I left on February 5th, 2010 and am going to play catch up on a few posts before talking about the transition back.
Scott Base Sign
|South Pole 841|
Cape Town 4603
Buenos Aires 4449
My last few days on the Ice were challenging and wonderful. I went on a ton of hikes, said goodbye to friends, and prepared for the first step of the journey home. By sheer miles (read the table above), it should take a while. However, my biggest hurdle is myself. I ran myself ragged trying to do squeeze every last drop out of Antarctica and my friends there. Now, I have to reintegrate myself back into civilization, but I don't want to give up so much of what the Ice has given me. It is balancing act that I'll dance through, just as we all do when we leave. For the first week or two, I suspect I'll be reading in the Botanical Gardens or biking more often than not. They are probably my favorite simple pleasures. Okay, maybe not. Those might be my favorites in Christchurch. My true favorite list would have to include something with forests, ice cream, fruit, and so many other treats, but those will come.
Castle Rock on my final Sunday ski
On my final Sunday, I had a brilliant brunch followed my an amazing skate ski. I hadn't been out since the marathon. I wasn't sure how I'd do. My legs were tired which gave me a few more chances to practice my dance moves. I was even able to practice my skiing a bit. The Sunday ski group is a brilliant one. Unfortunately, I was not able to make it out with them as much as I would have liked. They are some of my favorite people and a few of them also happen to be ridiculously good skiers and teachers.
Candy and I got much better as skate skiers this year. We were even able to make it a mile or two before our muscles told us it was time to take a rest. We always got restarted though. I love the feeling that comes with being terrible at something and slowly improving. Next time that I come down, I'm hoping to learn kite skiing.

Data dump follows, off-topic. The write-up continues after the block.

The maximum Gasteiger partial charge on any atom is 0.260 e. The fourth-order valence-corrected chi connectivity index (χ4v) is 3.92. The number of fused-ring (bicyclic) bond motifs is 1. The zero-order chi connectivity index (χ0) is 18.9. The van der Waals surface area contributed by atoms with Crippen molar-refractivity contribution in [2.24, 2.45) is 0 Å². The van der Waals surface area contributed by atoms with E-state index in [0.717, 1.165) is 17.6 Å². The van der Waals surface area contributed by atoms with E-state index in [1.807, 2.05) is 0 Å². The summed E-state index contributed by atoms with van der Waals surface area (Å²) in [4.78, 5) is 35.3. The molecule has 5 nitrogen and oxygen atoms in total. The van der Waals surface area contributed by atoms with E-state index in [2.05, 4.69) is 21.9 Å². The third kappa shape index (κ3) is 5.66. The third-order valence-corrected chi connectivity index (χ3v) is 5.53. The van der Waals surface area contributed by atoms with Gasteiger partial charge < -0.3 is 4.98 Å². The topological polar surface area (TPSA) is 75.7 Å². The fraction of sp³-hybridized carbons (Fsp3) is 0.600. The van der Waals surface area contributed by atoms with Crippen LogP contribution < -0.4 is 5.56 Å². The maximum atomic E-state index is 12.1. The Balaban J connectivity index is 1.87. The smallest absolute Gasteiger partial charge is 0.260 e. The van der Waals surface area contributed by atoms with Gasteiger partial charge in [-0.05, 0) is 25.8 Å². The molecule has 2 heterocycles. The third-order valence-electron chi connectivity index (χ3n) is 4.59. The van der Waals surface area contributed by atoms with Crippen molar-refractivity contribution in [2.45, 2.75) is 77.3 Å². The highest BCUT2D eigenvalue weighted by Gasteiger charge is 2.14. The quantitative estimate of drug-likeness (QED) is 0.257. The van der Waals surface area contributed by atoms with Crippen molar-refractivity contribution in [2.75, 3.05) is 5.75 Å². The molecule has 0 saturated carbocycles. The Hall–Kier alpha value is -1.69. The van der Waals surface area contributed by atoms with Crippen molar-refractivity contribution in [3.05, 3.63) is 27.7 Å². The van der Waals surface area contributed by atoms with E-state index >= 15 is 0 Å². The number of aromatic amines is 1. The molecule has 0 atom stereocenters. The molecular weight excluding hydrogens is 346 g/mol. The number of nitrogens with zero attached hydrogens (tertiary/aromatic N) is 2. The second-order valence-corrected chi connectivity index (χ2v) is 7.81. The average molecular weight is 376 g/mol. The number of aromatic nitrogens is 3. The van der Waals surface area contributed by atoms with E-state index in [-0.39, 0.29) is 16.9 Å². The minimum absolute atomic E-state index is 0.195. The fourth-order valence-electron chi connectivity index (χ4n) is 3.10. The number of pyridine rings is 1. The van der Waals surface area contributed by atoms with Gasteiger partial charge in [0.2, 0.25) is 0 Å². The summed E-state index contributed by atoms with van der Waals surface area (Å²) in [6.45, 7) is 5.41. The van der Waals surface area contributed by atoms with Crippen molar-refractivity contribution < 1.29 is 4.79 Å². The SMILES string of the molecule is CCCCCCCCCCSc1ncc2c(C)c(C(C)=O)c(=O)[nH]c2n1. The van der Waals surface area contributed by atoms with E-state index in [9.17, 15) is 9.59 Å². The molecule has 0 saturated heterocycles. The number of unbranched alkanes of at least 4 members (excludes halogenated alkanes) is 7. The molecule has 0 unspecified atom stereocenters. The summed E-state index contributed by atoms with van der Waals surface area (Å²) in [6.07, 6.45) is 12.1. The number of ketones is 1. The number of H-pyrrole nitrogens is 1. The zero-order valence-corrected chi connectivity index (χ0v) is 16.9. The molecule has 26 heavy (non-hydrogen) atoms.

Royal Society Mountains
Hut Point skua
During my last week, I made a number of covert op trips down to Hut Point. You were allowed to be down there, you just couldn't take the road. It was a treat because no one wanted to walk the extra distance to get down there which meant we were alone. The weather wasn't the warmest or clearest, but it didn't matter. In any state, Antarctica is going to capture my imagination. On one hike, it grabbed it with a huge fata morgana. I don't think I've ever seen the distance islands look like mushrooms before. That was pretty cool.
Creating Tears of Erebus
When I wasn't hiking, cleaning, and packing, I was trying to say goodbye to everyone. Instead of just chatting up in the Coffeehouse, William and I set out to work on a special project creating Tears of Erebus. They are one of the most beautiful items I've seen created on the Ice. They might only be second to the natural wonders around us. The ice chopper (think of a converted snow mobile to a snow motorcycle) still wins the coolest category. The plywood armor might be in the running though.
Pressure ridges, Armitage loop, and Hut Point (click to enlarge).
For the first time in my Antarctic experience, there were three major holes in the sea ice, one near the pressure ridges, one near the Armitage loop, and one at Hut Point. During my last summer, there were only two. While open water didn't reach town, enough water was accessible to bring in the penguins, whales, and seals in an abundance that hasn't been seen in three years. I think the panorama above is one of my favorite Antarctic pictures, just because when you enlarge it, there is so much detail and so many memories. I'm walking away from this season with so many good lessons and great memories.
Minke Whales coming up for air at the pressure ridges (photo by Ian H.).